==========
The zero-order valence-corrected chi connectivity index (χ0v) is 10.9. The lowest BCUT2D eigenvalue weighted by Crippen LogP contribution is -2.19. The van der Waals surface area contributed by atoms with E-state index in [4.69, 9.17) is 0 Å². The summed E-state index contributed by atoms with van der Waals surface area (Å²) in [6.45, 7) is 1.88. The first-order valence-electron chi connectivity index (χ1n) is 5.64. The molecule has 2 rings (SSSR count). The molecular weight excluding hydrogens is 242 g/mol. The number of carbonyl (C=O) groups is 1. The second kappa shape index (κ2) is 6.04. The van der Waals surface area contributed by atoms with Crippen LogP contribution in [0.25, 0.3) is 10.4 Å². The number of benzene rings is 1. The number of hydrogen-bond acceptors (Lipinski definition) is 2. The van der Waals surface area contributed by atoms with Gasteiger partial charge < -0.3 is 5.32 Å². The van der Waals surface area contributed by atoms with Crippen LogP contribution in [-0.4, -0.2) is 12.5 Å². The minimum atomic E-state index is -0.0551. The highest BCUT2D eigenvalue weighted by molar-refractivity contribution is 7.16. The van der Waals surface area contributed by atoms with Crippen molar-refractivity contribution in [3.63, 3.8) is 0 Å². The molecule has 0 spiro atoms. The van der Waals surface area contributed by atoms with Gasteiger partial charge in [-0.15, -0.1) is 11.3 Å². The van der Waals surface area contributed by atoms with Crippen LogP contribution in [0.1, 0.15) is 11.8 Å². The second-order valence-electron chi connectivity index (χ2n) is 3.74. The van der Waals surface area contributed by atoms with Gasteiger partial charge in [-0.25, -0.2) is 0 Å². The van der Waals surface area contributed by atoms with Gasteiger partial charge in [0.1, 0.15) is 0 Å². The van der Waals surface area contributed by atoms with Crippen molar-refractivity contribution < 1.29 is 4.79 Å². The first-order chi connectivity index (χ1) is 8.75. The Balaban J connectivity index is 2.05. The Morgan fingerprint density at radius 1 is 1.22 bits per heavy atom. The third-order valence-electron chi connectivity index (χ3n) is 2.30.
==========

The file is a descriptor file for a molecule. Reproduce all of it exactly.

The zero-order valence-corrected chi connectivity index (χ0v) is 10.9. The lowest BCUT2D eigenvalue weighted by Crippen LogP contribution is -2.19. The van der Waals surface area contributed by atoms with E-state index in [4.69, 9.17) is 0 Å². The summed E-state index contributed by atoms with van der Waals surface area (Å²) in [6.45, 7) is 1.88. The first-order valence-electron chi connectivity index (χ1n) is 5.64. The molecule has 2 rings (SSSR count). The molecular weight excluding hydrogens is 242 g/mol. The number of carbonyl (C=O) groups is 1. The second kappa shape index (κ2) is 6.04. The van der Waals surface area contributed by atoms with Crippen LogP contribution in [0.25, 0.3) is 10.4 Å². The number of benzene rings is 1. The number of hydrogen-bond acceptors (Lipinski definition) is 2. The van der Waals surface area contributed by atoms with Gasteiger partial charge < -0.3 is 5.32 Å². The van der Waals surface area contributed by atoms with Crippen LogP contribution in [-0.4, -0.2) is 12.5 Å². The minimum atomic E-state index is -0.0551. The highest BCUT2D eigenvalue weighted by molar-refractivity contribution is 7.16. The van der Waals surface area contributed by atoms with Crippen molar-refractivity contribution in [3.63, 3.8) is 0 Å². The molecule has 0 spiro atoms. The van der Waals surface area contributed by atoms with Gasteiger partial charge in [-0.15, -0.1) is 11.3 Å². The van der Waals surface area contributed by atoms with Crippen LogP contribution in [0.1, 0.15) is 11.8 Å². The second-order valence-electron chi connectivity index (χ2n) is 3.74. The van der Waals surface area contributed by atoms with Gasteiger partial charge in [-0.25, -0.2) is 0 Å². The van der Waals surface area contributed by atoms with Gasteiger partial charge in [0.1, 0.15) is 0 Å². The van der Waals surface area contributed by atoms with Crippen molar-refractivity contribution < 1.29 is 4.79 Å². The first-order chi connectivity index (χ1) is 8.75. The Balaban J connectivity index is 2.05. The Morgan fingerprint density at radius 1 is 1.22 bits per heavy atom. The third-order valence-electron chi connectivity index (χ3n) is 2.30.